Object Advanced Search : "Torres Strait Islander Collection"

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Registration Number E5929
Name or Title Mask
Production Place Torres Strait/Queensland/Australia
Production Date Pre 1898
State/Province Queensland
Queensland
Country Australia
Australia
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Registration Number QE11465
Classification CH classification INDIGENOUS CULTURES Aboriginal and Torres Strait Islander head ornament
Name or Title Dance Headdress - Aircraft
Production Place Australia
Production Date 01 Jan 1988-31 Dec 1988
History and Use

This dance headdress was made by James Eseli, a Torres Strait Islander.

Dance is the most visible expression of Torres Strait Islander culture. It is a serious activity, offering prestige and standing. Dance is one part of a story. Sometimes, stories can take days to tell.

Torres Strait Island dance, Ailan Dans, is energetic, and derived from traditional ceremonial dance and Pacific Island dance introduced by South Sea Islander mission teachers.

New dance songs continue to be composed and older songs are updated with new choreography. Today, most dances are performed at community events, cultural festivals such as the Coming of The Light, or at the dedication of tombstones.

This object can be viewed in Dandiiri Maiwar, on level 4 of the Queensland Museum Southbank.

Uploaded to the Web 27 May 2011.

State/Province Queensland
Queensland
Country Australia
Australia
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Registration Number QE4673.1
Name or Title Mat
Production Place Australia
Production Date Sep 1915
History and Use

This mat has been woven from strips of pandanus leaves. Mats like this are very durable and can be folded for storage and during transport. They are also water resistant, and can be used to sit or to sleep on.

Uploaded to the Web 27 May 2011.

State/Province Queensland
Queensland
Country Australia
Australia
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Registration Number QE12725
Classification CH classification
Name or Title Dance Headdress - Dhari
Production Place Australia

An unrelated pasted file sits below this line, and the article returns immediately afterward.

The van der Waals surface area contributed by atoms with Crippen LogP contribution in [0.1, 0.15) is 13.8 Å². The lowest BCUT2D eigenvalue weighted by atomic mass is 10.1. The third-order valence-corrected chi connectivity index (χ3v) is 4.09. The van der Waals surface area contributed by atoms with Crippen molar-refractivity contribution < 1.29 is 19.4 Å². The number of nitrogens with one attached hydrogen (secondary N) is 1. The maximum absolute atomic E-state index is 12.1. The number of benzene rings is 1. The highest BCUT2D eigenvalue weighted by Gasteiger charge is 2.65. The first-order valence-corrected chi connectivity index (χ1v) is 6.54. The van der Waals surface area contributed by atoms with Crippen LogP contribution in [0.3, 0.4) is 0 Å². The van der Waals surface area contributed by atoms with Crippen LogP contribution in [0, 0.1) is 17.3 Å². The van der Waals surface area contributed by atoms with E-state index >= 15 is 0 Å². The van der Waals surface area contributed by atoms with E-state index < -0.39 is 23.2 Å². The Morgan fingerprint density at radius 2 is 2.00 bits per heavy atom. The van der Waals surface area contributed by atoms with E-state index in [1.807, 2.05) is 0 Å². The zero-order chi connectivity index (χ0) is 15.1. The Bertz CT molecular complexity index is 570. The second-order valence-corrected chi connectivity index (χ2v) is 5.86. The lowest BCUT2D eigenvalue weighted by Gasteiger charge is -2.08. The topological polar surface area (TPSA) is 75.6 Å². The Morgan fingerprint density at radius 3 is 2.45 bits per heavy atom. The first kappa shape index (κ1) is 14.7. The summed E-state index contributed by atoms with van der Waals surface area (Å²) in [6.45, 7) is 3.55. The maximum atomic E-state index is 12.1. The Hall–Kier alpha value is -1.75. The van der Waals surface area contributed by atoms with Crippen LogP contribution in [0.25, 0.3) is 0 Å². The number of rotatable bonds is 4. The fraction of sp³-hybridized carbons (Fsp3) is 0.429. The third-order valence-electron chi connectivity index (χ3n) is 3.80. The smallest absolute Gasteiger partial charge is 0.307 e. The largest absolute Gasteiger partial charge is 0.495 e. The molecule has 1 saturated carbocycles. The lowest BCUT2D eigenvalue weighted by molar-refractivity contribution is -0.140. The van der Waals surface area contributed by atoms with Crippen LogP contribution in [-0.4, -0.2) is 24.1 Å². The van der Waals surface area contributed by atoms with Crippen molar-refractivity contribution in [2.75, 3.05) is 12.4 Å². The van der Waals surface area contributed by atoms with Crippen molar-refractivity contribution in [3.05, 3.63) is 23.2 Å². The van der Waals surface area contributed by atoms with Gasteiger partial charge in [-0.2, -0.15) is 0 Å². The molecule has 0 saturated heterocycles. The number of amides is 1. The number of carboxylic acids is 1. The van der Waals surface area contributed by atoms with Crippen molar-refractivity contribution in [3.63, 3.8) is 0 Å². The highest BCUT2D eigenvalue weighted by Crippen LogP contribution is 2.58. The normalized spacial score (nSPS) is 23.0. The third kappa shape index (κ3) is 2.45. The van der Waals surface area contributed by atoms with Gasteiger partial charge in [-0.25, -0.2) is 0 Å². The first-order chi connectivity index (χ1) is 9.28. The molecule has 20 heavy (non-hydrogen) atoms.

Production Date 2001
History and Use

This Dhari was made by a member of the Torres Strait Islander community living in Brisbane. Large pockets of Torres Strait Islander communities can be found along the Queensland coast.

The Dhari is the distinctive traditional dance and ceremonial headdress of the Torres Strait. It is the central motif on the region's flag and symbolises the identity and unity of all Torres Strait Islanders.

Dhari is the Meriam Mir word for 'headdress' and is used in the eastern islands. In the central and western islands where Kala Lagaw Ya is spoken, the headdress is called Dhoeri. Customarily worn and made by males, dhari designs vary from island to island.

Dharis/Dhoeris were traditionally made from Frigate Bird and Torres Strait Pigeon feathers but are now made from a wide and often creative range of materials including heavy cardboard, plywood, chicken feathers and cane.

When wearing dharis at night for performances, the dancers shake their heads to vibrate the spokes, causing a brilliant shimmering effect, described as being like the glint of a pearl shell dropped in water.

Uploaded to the Web 27 May 2011.

State/Province Queensland
Queensland
Country Australia
Australia
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Registration Number QE11493
Classification CH classification INDIGENOUS CULTURES Aboriginal and Torres Strait Islander ceremonial object
CH classification INDIGENOUS CULTURES Aboriginal and Torres Strait Islander head ornament
Name or Title Dance headdress - Gainau (pigeon)
Production Place Torres Strait/Queensland/Australia
Production Date 01 Jan 1989-01 May 1989
History and Use

This is a Gainau (pigeon) dance headdress from the Boigu Island in the Torres Strait. String, attached to both wing tips, is pulled on by the dancer to imitate flight.